According to the study of Angoti et al., The resistance to Ciprofloxacin is 99%, Ceftazidime, Meropenem, and Imipenem 98%, Gentamicin 77%, Amikacin 48% which is different from the present study and also the prevalence of adeA gene in 61 samples 88.5% was reported [25]. Based on the results of a recent study, we have seen a decrease in antibiotic resistance in recent years in the treatment of patients.

In a study by Boral et al. [26], antibiotic resistance for Ciprofloxacin, Imipenem, Ampicillin/sulbactam, Ceftazidime, and Amikacin was observed to be 100%, 99.4%, 99.4%, 99.4%, and 91.8%, respectively. That is an increase in reported antibiotic resistance compared to the present study.

In a study by Ranjbar et al., The antibiotic resistance to Ceftazidime, Ciprofloxacin, Piperacillin, Gentamicin, Amikacin, and Ampicillin/Sulbactam was reported to be 97.5%, 96.3%, 95.1%, 92.1%, 87.2%, and 76.1%, respectively [27]. One of the reasons for the difference in antibiotic resistance compared to the recent study is the diverse geographical areas for sampling patients.

In a study by Jia et al. China, resistance to Piperacillin and Ceftazidime was reported 92.2% that was similar to this study [12].

The frequency of Tetracycline resistance in the studied isolates was 91.6%. The results of studies conducted in Iran were similar to the results of studies of Sarhaddi et al. [28] that were 96.3% and compared to the study of Nemec et al. Antibiotics were 62% higher [29].

One of the resistance mechanisms in the Acinetobacter baumanii is the presence of efflux pumps. These pumps cause the leakage of antibiotics and a wide range of substances out of the bacteria, creating multidrug resistance. Three systems, AdeFGH: RND, AdeIJK, and AdeABC, have been identified in the Acinetobacter baumanii, among which AdeABC is most involved in the MDR Acinetobacter baumanii [30]. Although high levels of resistance do not occur only as a result of multi-drug efflux pumps, the expression of their genes among isolates with high antibiotic resistance cannot be ignored. Therefore, it is necessary to identify resistance systems, including efflux pumps.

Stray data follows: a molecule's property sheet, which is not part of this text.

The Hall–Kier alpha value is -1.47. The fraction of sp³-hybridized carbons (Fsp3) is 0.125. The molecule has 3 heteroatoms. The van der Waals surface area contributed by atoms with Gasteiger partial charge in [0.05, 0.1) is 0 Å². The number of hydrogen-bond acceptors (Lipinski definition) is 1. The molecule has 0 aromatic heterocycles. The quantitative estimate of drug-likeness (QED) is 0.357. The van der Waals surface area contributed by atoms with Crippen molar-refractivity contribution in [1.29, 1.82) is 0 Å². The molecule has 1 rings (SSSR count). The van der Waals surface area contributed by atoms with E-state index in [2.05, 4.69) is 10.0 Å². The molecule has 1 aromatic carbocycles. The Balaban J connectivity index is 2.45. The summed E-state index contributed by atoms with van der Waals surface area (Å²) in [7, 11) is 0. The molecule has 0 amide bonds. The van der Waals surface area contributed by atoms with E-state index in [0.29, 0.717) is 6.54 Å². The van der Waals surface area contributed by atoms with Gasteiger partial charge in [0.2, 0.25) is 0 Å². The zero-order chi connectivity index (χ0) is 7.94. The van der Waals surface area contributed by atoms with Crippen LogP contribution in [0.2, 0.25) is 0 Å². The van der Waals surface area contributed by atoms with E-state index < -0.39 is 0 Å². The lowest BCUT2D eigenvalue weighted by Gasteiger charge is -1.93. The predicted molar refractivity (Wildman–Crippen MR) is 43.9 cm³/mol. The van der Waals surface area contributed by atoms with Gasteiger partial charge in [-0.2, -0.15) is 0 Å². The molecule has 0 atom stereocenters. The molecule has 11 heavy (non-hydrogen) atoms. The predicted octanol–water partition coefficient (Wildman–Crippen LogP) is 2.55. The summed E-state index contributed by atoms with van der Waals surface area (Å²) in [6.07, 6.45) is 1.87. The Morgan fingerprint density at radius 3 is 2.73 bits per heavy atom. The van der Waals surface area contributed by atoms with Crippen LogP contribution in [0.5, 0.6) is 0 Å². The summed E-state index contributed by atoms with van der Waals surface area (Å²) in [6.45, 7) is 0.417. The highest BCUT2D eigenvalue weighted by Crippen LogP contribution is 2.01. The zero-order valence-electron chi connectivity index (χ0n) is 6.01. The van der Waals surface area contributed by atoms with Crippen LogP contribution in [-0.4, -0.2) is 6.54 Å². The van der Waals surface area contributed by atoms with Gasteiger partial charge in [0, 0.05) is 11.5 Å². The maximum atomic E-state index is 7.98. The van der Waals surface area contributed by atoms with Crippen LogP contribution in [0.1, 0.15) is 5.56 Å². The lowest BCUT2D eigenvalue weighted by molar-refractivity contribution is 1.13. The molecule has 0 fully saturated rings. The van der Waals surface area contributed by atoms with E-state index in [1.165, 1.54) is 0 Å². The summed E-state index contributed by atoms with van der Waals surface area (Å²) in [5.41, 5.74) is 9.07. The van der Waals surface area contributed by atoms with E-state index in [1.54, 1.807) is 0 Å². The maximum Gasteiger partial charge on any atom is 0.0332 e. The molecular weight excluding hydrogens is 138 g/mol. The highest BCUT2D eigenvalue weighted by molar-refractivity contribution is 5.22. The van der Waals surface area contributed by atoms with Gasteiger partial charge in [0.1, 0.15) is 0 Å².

In the tracking section of efflux pumps encoding genes, 80% (48 samples) of 60 Acinetobacter baumanii isolates had adeA gene and 81.66% (49 samples) isolates had adeS gene, which compared to other studies conducted in Iran, Japanese race et al. [27] (adeA 100%), Beheshti et al. [31] (for all gene pumps AdeABC 100%) and Ardabili et al. [32] (adeS 100%) were lower.

Compared to studies conducted abroad by Jia et al. In China [12], 79.6% of the Acinetobacter baumanii isolates had the adeA gene and 80.6% had the adeS gene, also in the study conducted by Nemec et al. in France [29] 81.9% of the isolates had adeA and adeS genes that were similar to the results of our study but compared to the research by Kor et al. [33] that the frequency of adeA gene in isolates was 62.7% that was higher. The reason for the differences in different studies could be due to differences in the patterns of antibiotic use, the type of clinical sample, the number of samples studied, sampling method, environmental factors and the different geographical distribution of these genes.


A significant increase in antibiotic resistance is one of the main problems in the treatment of infections caused by Acinetobacter baumannii. Efflux pumps play a key role in the development of multiple resistance to antimicrobial drugs. It is important to evaluate the presence of efflux pump genes in preventing the spread of antibiotic resistance and to suggest an appropriate treatment model for patients infected with this bacterium. So the high prevalence of genes encoding efflux pumps in this bacterium is one of the important factors in the spread of antibiotic resistance between isolates in different geographical regions. Of course, the role of other factors and mechanisms involved in the development of Acinetobacter baumannii resistance should not be ignored.


Our limitation in this research project was the lack of sufficient funding. If there is more budget, it can be further developed and more methods can be added.

Availability of data and materials

All relevant data are included in the manuscript.



Polymerase chain reaction


Clinical and Laboratory Standards Institute


Multi drug resistance


American type culture collection




The genes imipenemase


Verona integron-encoded metallo-beta-lactamases


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This study is financially supported by Shahed University of Medical Sciences in 2018. The authors of current study would like to express their deep thanks to all laboratory staff of Shahed University of Medical Sciences.


This manuscript is part of a MSc thesis. This research was supported by the budget of research projects of the Shahed University of medical sciences. Funding were used to purchase equipment and tools.

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BBT, MN, MK: design of study. BBT, MK, HA, FS: acquisition of data. BBT, MN, RM, SB: evaluation of data, preparation of the manuscript. MK, HA, FS, SB: assessment of data. All authors read and approved the final manuscript.

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Correspondence to Mohammad Niakan.

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Basatian-Tashkan, B., Niakan, M., Khaledi, M. et al. Antibiotic resistance assessment of Acinetobacter baumannii isolates from Tehran hospitals due to the presence of efflux pumps encoding genes (adeA and adeS genes) by molecular method. BMC Res Notes 13, 543 (2020).